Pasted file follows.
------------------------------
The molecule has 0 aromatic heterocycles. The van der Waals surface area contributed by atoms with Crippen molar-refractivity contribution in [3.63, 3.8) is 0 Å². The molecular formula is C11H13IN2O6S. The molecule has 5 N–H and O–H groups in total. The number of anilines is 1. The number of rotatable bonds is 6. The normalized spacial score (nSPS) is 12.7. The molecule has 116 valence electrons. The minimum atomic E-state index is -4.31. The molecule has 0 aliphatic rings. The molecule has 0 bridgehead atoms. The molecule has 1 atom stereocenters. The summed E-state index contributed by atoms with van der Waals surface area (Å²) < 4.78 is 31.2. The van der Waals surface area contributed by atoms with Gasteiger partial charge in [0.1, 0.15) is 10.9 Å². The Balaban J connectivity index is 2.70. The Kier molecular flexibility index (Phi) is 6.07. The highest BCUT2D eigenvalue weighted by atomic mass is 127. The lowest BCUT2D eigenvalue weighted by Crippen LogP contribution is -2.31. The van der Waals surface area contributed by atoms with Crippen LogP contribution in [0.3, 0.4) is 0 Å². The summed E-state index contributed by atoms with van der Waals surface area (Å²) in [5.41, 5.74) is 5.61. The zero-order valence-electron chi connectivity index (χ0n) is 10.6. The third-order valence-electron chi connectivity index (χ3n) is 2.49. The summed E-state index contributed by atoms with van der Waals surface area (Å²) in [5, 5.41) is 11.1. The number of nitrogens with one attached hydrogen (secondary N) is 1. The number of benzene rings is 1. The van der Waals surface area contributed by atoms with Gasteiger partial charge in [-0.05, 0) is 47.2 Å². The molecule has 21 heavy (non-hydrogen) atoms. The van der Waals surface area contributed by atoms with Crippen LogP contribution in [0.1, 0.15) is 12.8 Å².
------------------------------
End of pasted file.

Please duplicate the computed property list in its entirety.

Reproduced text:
The molecule has 0 aromatic heterocycles. The van der Waals surface area contributed by atoms with Crippen molar-refractivity contribution in [3.63, 3.8) is 0 Å². The molecular formula is C11H13IN2O6S. The molecule has 5 N–H and O–H groups in total. The number of anilines is 1. The number of rotatable bonds is 6. The normalized spacial score (nSPS) is 12.7. The molecule has 116 valence electrons. The minimum atomic E-state index is -4.31. The molecule has 0 aliphatic rings. The molecule has 0 bridgehead atoms. The molecule has 1 atom stereocenters. The summed E-state index contributed by atoms with van der Waals surface area (Å²) < 4.78 is 31.2. The van der Waals surface area contributed by atoms with Gasteiger partial charge in [0.1, 0.15) is 10.9 Å². The Balaban J connectivity index is 2.70. The Kier molecular flexibility index (Phi) is 6.07. The highest BCUT2D eigenvalue weighted by atomic mass is 127. The lowest BCUT2D eigenvalue weighted by Crippen LogP contribution is -2.31. The van der Waals surface area contributed by atoms with Crippen LogP contribution in [0.3, 0.4) is 0 Å². The summed E-state index contributed by atoms with van der Waals surface area (Å²) in [5.41, 5.74) is 5.61. The zero-order valence-electron chi connectivity index (χ0n) is 10.6. The third-order valence-electron chi connectivity index (χ3n) is 2.49. The summed E-state index contributed by atoms with van der Waals surface area (Å²) in [5, 5.41) is 11.1. The number of nitrogens with one attached hydrogen (secondary N) is 1. The number of benzene rings is 1. The van der Waals surface area contributed by atoms with Gasteiger partial charge in [-0.05, 0) is 47.2 Å². The molecule has 21 heavy (non-hydrogen) atoms. The van der Waals surface area contributed by atoms with Crippen LogP contribution in [0.1, 0.15) is 12.8 Å².